The structure of the hybrid algorithms is described in the attached figure. On the left side is shown the quantum circuit in which the qubits are initialized in the ground state (denoted as |0⟩). The set of quantum gates then act to change the quantum state (denoted as U(θ)) and a measurement is then made. θ is a set of continuously adjustable parameters. The solution to the problem will be obtained when the correct parameters are entered into the system, and finding these parameters is the classic part of the hybrid system. After each quantum calculation, a measurement is performed, and the measurement results (output) are entered into the objective function. The role of the objective function is to give a measure of the quality of the obtained result. The function of the optimizer (update) is to update the parameters before another run of the integrated circuit to find a minimum of the objective function. Finding the parameters is done using machine learning methods such as gradient descent (a method of changing parameters to find a minimum for the objective function)[8], and other methods. The integrated circuit repeats iteratively until a minimum is obtained.

The choice of the quantum gates U(θ) is a broad topic and deserves its own post. Correct selection of the type of gates, the order of their operation and how the measurement is interpreted affects the speed and quality of the calculation. Good gate design focuses on the problem that you want to solve and stems from physical theory. For example, the Hartree-Fock method is an approximation method for finding the ground state in many-body problems. By using the variation principle it is possible to obtain a solution of the wave function and the energy of the system, both of which are approximations to the exact quantities. In the VQE algorithm, this method is used to find the ground state of molecules.

The choice of QAOA's quantum circuit structure is based on Adiabatic Quantum Computation[9]. In the quantum-adiabatic calculation, the system is described by the time-dependent Hamiltonian passing from a known ground state to the ground state of the Hamiltonian that defines the problem, the transition to the new Hamiltonian constitutes the solution of the problem. If the calculation time is long enough the adiabatic approximation is valid. In practice, as the number of gates increases, the chances of measuring the desired ground state increase - this is on the assumption that the quantum calculation is free of noise. As you already understood, the noise cannot be neglected in quantum systems, but the QAOA algorithm offers a small set of gates and parameters that will allow reaching an approximate and good enough solution, although it will not meet the adiabatic criterion. QAOA uses the time-dependent Hamiltonian within the quantum circuit, but instead of the time-continuous evolution, there is the set of parameters. Therefore, QAOA is considered one of the promising hybrid algorithms [10]. Despite the use of the physical jargon, it is common to solve non-physical problems with this algorithm, such as problems in combinatorics, economics and more.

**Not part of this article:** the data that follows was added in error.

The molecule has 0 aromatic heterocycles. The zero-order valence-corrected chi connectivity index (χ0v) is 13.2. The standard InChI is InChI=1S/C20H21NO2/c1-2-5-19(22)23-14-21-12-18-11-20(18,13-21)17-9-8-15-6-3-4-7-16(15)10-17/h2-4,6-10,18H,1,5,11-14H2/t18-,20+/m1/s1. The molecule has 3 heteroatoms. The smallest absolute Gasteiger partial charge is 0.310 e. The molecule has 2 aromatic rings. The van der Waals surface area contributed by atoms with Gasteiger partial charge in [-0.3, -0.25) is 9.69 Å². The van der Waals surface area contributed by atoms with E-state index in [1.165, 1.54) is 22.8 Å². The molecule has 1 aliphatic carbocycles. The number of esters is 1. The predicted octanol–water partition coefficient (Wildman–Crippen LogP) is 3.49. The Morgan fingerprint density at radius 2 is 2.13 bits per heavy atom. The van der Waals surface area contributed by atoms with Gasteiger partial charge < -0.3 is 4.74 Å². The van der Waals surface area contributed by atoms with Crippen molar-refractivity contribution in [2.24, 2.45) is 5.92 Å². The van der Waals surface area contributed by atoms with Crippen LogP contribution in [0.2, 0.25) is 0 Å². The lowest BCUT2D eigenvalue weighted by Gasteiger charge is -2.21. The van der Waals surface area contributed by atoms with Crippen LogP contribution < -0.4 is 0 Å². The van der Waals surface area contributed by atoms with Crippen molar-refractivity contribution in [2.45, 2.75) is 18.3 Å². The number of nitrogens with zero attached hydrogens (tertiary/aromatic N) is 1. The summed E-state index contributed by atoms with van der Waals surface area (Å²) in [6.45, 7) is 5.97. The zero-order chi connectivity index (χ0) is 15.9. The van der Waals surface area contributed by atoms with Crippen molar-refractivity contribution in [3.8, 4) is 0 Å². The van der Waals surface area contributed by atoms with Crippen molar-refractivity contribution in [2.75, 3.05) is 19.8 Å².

The relationship between classical and quantum computing is mutual. As we have seen, classical computation is a spice that only enhances quantum computation. Similarly, many of the fields in "classical" machine learning have been converted to hybrid algorithms [11]. Those interested are advised to read about the field called quantum neural networks (Quantum Neural Network [12] and it made a lot of noise. Since the publication of VQE and QAOA, the variety of hybrid algorithms has expanded greatly, and many have hopes that these algorithms will be the first to reach a "quantum advantage" over the computer the classic.


[1] Preskill, John. "Quantum computing in the NISQ era and beyond." Quantum 2 (2018): 79.
[2] Bharti, Kishor, et al. "Noisy intermediate-scale quantum algorithms." Reviews of Modern Physics 94.1 (2022): 015004.
[3] Farhi, E., Goldstone, J., & Gutmann, S. (2014). A quantum approximate optimization algorithm
[4] Peruzzo, A., McClean, J., Shadbolt, P. et al. A variational eigenvalue solver on a photonic quantum processor. Nat Commun 5, 4213 (2014).
[5] Harrigan, Matthew P., et al. "Quantum approximate optimization of non-planar graph problems on a planar superconducting processor." Nature Physics 17.3 (2021): 332-336.

[9] Farhi, E.; Goldstone, Jeffrey; Gutmann, S.; Sipser, M. (2000). "Quantum Computation by Adiabatic Evolution".
[10] Crooks, Gavin E. "Performance of the quantum approximate optimization algorithm on the maximum cut problem." arXiv preprint arXiv:1811.08419 (2018).
[11] Cerezo, Marco, et al. "Variational quantum algorithms." Nature Reviews Physics 3.9 (2021): 625-644.
[12] Abbas, A., Sutter, D., Zoufal, C. et al. The power of quantum neural networks. Nat Comput Sci 1, 403–409 (2021).